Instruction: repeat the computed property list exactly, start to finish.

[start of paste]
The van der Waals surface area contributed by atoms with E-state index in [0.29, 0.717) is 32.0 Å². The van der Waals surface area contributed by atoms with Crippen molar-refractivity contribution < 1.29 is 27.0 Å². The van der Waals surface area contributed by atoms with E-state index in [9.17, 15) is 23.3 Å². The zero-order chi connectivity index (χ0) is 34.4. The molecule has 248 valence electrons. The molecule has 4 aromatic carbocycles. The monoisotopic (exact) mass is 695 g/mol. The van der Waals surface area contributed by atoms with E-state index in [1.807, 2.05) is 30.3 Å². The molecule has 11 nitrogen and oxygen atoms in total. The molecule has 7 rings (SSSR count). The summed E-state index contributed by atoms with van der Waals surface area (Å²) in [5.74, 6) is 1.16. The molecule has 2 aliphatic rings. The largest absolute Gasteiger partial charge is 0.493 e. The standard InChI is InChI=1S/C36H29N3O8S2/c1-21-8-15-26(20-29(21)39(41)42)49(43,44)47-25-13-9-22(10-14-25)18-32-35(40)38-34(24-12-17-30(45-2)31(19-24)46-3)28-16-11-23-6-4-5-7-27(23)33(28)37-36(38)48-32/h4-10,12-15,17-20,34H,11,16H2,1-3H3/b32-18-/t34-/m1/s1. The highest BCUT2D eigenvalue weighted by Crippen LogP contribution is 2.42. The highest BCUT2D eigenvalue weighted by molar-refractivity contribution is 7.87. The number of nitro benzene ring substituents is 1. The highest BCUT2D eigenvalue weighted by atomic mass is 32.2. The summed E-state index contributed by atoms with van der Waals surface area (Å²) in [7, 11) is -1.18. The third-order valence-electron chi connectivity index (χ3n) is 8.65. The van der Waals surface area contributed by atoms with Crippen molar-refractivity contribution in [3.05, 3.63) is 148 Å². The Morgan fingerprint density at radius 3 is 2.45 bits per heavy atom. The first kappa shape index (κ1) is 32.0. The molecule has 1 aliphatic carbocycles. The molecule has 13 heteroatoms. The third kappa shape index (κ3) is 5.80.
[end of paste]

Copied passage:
The van der Waals surface area contributed by atoms with E-state index in [0.29, 0.717) is 32.0 Å². The van der Waals surface area contributed by atoms with Crippen molar-refractivity contribution < 1.29 is 27.0 Å². The van der Waals surface area contributed by atoms with E-state index in [9.17, 15) is 23.3 Å². The zero-order chi connectivity index (χ0) is 34.4. The molecule has 248 valence electrons. The molecule has 4 aromatic carbocycles. The monoisotopic (exact) mass is 695 g/mol. The van der Waals surface area contributed by atoms with E-state index in [1.807, 2.05) is 30.3 Å². The molecule has 11 nitrogen and oxygen atoms in total. The molecule has 7 rings (SSSR count). The summed E-state index contributed by atoms with van der Waals surface area (Å²) in [5.74, 6) is 1.16. The molecule has 2 aliphatic rings. The largest absolute Gasteiger partial charge is 0.493 e. The standard InChI is InChI=1S/C36H29N3O8S2/c1-21-8-15-26(20-29(21)39(41)42)49(43,44)47-25-13-9-22(10-14-25)18-32-35(40)38-34(24-12-17-30(45-2)31(19-24)46-3)28-16-11-23-6-4-5-7-27(23)33(28)37-36(38)48-32/h4-10,12-15,17-20,34H,11,16H2,1-3H3/b32-18-/t34-/m1/s1. The highest BCUT2D eigenvalue weighted by Crippen LogP contribution is 2.42. The highest BCUT2D eigenvalue weighted by molar-refractivity contribution is 7.87. The number of nitro benzene ring substituents is 1. The highest BCUT2D eigenvalue weighted by atomic mass is 32.2. The summed E-state index contributed by atoms with van der Waals surface area (Å²) in [7, 11) is -1.18. The third-order valence-electron chi connectivity index (χ3n) is 8.65. The van der Waals surface area contributed by atoms with Crippen molar-refractivity contribution in [3.05, 3.63) is 148 Å². The Morgan fingerprint density at radius 3 is 2.45 bits per heavy atom. The first kappa shape index (κ1) is 32.0. The molecule has 1 aliphatic carbocycles. The molecule has 13 heteroatoms. The third kappa shape index (κ3) is 5.80.